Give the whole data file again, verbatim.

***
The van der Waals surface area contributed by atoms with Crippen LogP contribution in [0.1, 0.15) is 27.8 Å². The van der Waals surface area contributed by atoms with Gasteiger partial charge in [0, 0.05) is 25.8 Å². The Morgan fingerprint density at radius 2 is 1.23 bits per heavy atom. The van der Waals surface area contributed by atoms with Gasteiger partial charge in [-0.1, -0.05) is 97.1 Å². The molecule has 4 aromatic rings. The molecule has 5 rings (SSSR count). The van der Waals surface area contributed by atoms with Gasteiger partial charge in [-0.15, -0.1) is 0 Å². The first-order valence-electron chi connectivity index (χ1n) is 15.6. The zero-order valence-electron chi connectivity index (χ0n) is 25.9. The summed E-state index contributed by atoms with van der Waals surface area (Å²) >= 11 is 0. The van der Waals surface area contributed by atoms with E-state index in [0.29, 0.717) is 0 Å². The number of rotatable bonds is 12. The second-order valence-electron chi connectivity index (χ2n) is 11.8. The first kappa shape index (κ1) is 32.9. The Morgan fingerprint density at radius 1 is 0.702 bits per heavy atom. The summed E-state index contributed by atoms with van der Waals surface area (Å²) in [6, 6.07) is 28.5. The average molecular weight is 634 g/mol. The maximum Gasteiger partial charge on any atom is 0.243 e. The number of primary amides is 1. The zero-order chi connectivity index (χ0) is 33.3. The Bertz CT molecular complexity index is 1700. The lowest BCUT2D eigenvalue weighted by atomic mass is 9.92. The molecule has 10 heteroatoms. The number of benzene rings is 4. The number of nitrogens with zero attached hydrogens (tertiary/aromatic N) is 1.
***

The van der Waals surface area contributed by atoms with Crippen LogP contribution in [0.1, 0.15) is 27.8 Å². The van der Waals surface area contributed by atoms with Gasteiger partial charge in [0, 0.05) is 25.8 Å². The Morgan fingerprint density at radius 2 is 1.23 bits per heavy atom. The van der Waals surface area contributed by atoms with Gasteiger partial charge in [-0.1, -0.05) is 97.1 Å². The molecule has 4 aromatic rings. The molecule has 5 rings (SSSR count). The van der Waals surface area contributed by atoms with Gasteiger partial charge in [-0.15, -0.1) is 0 Å². The first-order valence-electron chi connectivity index (χ1n) is 15.6. The zero-order valence-electron chi connectivity index (χ0n) is 25.9. The summed E-state index contributed by atoms with van der Waals surface area (Å²) >= 11 is 0. The van der Waals surface area contributed by atoms with E-state index in [0.29, 0.717) is 0 Å². The number of rotatable bonds is 12. The second-order valence-electron chi connectivity index (χ2n) is 11.8. The first kappa shape index (κ1) is 32.9. The Morgan fingerprint density at radius 1 is 0.702 bits per heavy atom. The summed E-state index contributed by atoms with van der Waals surface area (Å²) in [6, 6.07) is 28.5. The average molecular weight is 634 g/mol. The maximum Gasteiger partial charge on any atom is 0.243 e. The number of primary amides is 1. The zero-order chi connectivity index (χ0) is 33.3. The Bertz CT molecular complexity index is 1700. The lowest BCUT2D eigenvalue weighted by atomic mass is 9.92. The molecule has 10 heteroatoms. The number of benzene rings is 4. The number of nitrogens with zero attached hydrogens (tertiary/aromatic N) is 1.